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There’s an app or pro for that! Complicated tax issues specific to IT firms

Professionals looking at computer screens, taking notes.

You probably didn’t launch your company because you want to become a tax expert. You want to focus on the purpose of your business, but you can’t ignore your tax liabilities, either. Some U.S. tax laws, like sales and use taxes, are written by local governments. This dispersed authority provides them with direct revenue streams, but also can create a confusing patchwork of rules and rates for taxpayers to follow. The recordkeeping and responsibilities are also convoluted because businesses usually collect and remit these taxes on behalf of their customers.

 

While the application of sales and use taxes is clear for physical products sold at brick-and-mortar stores or shipped from warehouses, the rules are murkier about products and services sold by information technology (IT) firms. Luckily, these business owners are more likely to deploy financial management software, applications, databases, and other secure, electronic systems than owners in other industries. Whether you handle these complex financial tasks in-house or hire industry leaders like BATS XPress for business management services, your accounting system needs to consider some of the unique tax situations for the IT field. These examples illustrate how conflicting, irrational, and inconsistent the tax laws are but they shouldn’t be treated as guidance for your specific tax situation. We always recommend talking with a professional.

 

1. Tangible vs. Digital Goods: This distinction of whether you can touch an item may be the main source of inconsistencies in the taxability of IT products. Some states treat downloaded products as taxable but digital products that you can access online as not taxable. For example, a movie or music may be taxed if sold in a physical format, like a DVD or record, but not taxed if a digital copy of the same content is sold and accessed online, such as renting the movie on Amazon or listening to the album on Spotify. Taxjar notes that “many state laws are way behind when it comes to current technology. [They] haven’t explicitly written laws or regulations covering the taxability of digital goods… Digital products in Idaho are taxable when the purchaser has the permanent right to use the product. When the purchaser is leasing or renting the item, it is tax exempt. If the right to use digital music, digital books, digital videos or digital games is conditioned upon continued payment from the purchaser, it is not a permanent right of use,” such as with subscription media streaming services.

2. Products vs. Services: Sales or use taxes may not apply to everything sold. Typically, prewritten software and hardware, like laptops and storage servers, are taxable, but customized software and project management services may not be.

3. Packages vs. Itemized Charges: Above we said that products and services are taxed differently, however, according to the Washington State Department of Revenue, “generally, when IT products and services are sold as a non-itemized package, the entire transaction is subject to retail sales or use tax.” That means how you write your invoice determines your tax liability because the same service may be taxable if grouped with everything provided or not taxable if listed with individual prices.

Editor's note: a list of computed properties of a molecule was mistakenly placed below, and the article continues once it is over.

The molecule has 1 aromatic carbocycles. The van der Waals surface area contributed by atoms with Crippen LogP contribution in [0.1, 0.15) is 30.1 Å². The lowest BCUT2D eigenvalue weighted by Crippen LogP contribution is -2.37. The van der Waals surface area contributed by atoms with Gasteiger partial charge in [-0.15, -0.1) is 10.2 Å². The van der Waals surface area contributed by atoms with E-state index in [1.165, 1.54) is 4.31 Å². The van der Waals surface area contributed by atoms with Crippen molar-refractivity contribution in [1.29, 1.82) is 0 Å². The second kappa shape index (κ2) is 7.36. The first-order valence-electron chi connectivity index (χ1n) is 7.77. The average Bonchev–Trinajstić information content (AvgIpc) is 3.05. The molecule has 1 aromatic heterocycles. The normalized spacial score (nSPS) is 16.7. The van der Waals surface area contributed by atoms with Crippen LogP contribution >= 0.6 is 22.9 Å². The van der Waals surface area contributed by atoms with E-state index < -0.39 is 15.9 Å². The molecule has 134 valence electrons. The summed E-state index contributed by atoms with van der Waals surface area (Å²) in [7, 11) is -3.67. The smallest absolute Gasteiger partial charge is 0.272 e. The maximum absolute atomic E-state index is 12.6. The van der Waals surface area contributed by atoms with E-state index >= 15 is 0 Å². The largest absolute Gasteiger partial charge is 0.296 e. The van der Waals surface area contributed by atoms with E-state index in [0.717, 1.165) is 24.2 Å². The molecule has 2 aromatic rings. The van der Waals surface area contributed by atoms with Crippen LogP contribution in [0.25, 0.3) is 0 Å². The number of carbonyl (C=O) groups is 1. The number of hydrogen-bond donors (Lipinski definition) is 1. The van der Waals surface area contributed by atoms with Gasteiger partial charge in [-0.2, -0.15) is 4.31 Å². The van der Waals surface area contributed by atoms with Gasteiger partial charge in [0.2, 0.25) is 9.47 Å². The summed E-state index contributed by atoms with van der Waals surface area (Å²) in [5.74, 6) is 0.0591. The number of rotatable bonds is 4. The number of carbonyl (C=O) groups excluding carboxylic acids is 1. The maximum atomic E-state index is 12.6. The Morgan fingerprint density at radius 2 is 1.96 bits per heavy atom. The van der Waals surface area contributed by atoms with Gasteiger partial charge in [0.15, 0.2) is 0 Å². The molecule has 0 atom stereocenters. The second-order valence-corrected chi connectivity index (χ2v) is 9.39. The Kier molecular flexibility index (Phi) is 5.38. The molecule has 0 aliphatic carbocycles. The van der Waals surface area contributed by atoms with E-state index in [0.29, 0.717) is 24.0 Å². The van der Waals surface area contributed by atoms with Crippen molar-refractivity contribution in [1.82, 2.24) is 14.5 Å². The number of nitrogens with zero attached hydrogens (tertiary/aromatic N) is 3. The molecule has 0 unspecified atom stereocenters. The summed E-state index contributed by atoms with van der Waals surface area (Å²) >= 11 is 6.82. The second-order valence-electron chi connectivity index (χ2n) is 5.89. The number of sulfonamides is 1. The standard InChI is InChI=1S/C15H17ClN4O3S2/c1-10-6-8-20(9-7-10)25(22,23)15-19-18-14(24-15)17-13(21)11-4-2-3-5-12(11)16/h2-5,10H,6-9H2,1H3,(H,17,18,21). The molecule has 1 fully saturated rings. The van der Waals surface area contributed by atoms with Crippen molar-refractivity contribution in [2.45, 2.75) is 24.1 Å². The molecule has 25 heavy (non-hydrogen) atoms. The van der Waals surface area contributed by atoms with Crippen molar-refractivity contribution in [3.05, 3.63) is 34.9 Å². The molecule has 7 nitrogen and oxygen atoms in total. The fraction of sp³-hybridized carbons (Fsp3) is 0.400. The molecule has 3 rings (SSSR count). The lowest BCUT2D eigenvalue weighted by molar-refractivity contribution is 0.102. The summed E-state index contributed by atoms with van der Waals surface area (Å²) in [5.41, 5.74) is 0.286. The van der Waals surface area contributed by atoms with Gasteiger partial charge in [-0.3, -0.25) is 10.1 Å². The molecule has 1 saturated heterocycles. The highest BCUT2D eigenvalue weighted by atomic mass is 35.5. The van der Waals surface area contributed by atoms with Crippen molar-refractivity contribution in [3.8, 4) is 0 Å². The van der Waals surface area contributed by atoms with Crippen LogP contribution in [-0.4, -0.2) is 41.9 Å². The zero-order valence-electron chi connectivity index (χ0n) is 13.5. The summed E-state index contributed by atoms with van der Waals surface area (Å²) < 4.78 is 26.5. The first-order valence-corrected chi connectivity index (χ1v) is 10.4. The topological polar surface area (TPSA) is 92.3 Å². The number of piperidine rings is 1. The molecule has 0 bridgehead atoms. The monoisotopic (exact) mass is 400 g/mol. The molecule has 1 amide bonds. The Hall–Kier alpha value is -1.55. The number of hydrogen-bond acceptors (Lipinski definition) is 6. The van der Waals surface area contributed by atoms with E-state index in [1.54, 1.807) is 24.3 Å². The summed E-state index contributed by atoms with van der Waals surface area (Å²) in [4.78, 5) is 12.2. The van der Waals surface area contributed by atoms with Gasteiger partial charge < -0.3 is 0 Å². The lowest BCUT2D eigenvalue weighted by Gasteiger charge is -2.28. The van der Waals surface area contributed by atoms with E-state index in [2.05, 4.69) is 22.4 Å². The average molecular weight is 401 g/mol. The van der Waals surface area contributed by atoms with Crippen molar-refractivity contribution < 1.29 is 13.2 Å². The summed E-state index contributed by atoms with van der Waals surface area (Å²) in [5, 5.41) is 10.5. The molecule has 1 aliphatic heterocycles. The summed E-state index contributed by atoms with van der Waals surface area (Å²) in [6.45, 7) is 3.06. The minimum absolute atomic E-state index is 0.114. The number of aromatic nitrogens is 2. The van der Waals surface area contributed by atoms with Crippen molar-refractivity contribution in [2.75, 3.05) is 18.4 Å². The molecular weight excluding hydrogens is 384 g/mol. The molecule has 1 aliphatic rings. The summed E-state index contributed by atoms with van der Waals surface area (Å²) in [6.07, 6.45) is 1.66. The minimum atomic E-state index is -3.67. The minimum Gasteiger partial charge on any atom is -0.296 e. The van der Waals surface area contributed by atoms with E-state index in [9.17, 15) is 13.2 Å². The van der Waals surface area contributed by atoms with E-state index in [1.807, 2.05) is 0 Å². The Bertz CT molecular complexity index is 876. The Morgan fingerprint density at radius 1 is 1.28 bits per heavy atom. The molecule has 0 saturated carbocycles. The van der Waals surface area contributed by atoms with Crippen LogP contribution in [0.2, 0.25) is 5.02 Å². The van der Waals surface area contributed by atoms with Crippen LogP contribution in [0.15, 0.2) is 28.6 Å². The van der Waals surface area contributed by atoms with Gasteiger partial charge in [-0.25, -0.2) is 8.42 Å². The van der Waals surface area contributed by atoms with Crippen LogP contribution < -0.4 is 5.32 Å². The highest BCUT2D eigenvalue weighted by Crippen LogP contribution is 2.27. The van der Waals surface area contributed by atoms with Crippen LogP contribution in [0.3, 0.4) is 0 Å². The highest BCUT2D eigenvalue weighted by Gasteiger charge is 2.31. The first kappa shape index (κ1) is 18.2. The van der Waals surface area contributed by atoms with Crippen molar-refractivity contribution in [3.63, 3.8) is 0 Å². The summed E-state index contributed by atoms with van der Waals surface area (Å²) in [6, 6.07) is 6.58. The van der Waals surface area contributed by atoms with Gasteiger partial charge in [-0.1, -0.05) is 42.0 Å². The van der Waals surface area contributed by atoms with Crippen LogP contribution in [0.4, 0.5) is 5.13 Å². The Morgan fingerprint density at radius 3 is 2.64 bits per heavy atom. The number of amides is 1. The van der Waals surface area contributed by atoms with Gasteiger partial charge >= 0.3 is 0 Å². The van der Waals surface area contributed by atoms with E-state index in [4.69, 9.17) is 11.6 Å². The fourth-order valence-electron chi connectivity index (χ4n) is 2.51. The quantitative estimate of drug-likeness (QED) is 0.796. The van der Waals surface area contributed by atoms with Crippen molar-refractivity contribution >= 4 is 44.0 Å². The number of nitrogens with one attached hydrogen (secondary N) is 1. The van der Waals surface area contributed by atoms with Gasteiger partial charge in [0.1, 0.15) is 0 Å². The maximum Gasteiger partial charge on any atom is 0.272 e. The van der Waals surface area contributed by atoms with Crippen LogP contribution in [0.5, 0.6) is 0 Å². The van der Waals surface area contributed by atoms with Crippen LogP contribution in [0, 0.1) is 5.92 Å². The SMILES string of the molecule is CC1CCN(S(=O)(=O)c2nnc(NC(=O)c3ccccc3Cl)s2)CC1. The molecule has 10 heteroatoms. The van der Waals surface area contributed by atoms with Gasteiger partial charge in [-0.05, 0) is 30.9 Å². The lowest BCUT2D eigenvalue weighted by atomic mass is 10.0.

4. Tax Rates: Once you’ve determined that taxes apply, you also must make sure to use the correct rate. Avalara, a leader in tax automation services (no affiliation), explains that “while most states are origin-based (sales tax is charged based on the origin of transaction), some are destination-based (sales tax is charged based on where an item is shipped) – and a few states use a combination of rules.”

5. Who to Pay: Because sales and use taxes are written by local governments, you may be responsible for filing and paying taxes to many different agencies. For example, in addition to the Idaho state sales tax, the Idaho State Tax Commission lists 19 communities that may have a local sales tax and other areas with an Auditorium District Tax.

6. When to Pay: Unlike individual income tax returns that are all due on April 15, sales and use tax filing laws may be due on the last day of the month with filing frequencies based on sales volumes. For example, the Utah State Tax Commission requires filing once a year for annual tax liabilities of /below $1,000 and monthly filing for annual tax liabilities above $50,000.

7. When NOT to Pay: Sometimes, governments pause sales taxes, called a “tax holiday,” so consumers can purchase goods and services tax-free. “Back to School” is a common subject for tax holidays, exempting taxes on clothing bought on a specific date and below a dollar amount. The communication and application of these taxes can be inconsistent, but that doesn’t remove your responsibility to accurately collect it. If you over-collect, you will have to spend resources to refund these taxes to your customers.

8. Tax-exempt transactions: Some businesses and individuals may not be required to pay sales tax. As the business owner, you’re responsible to keep records with valid tax exemption certificates for every sale that you didn’t charge taxes in case you’re audited.

 

If these complex and perplexing tax scenarios specific to the IT industry make you realize that you don’t have the time to handle it all, let’s talk about our seasoned team taking care of your financial records, including tracking and classifying expenses so you can take advantage of all tax deductions that you qualify for, too. Our clear records and efficient tax support mean you can get out of the books and back to your business. Let us take care of your finances, so you can take care of your customers’ computer systems!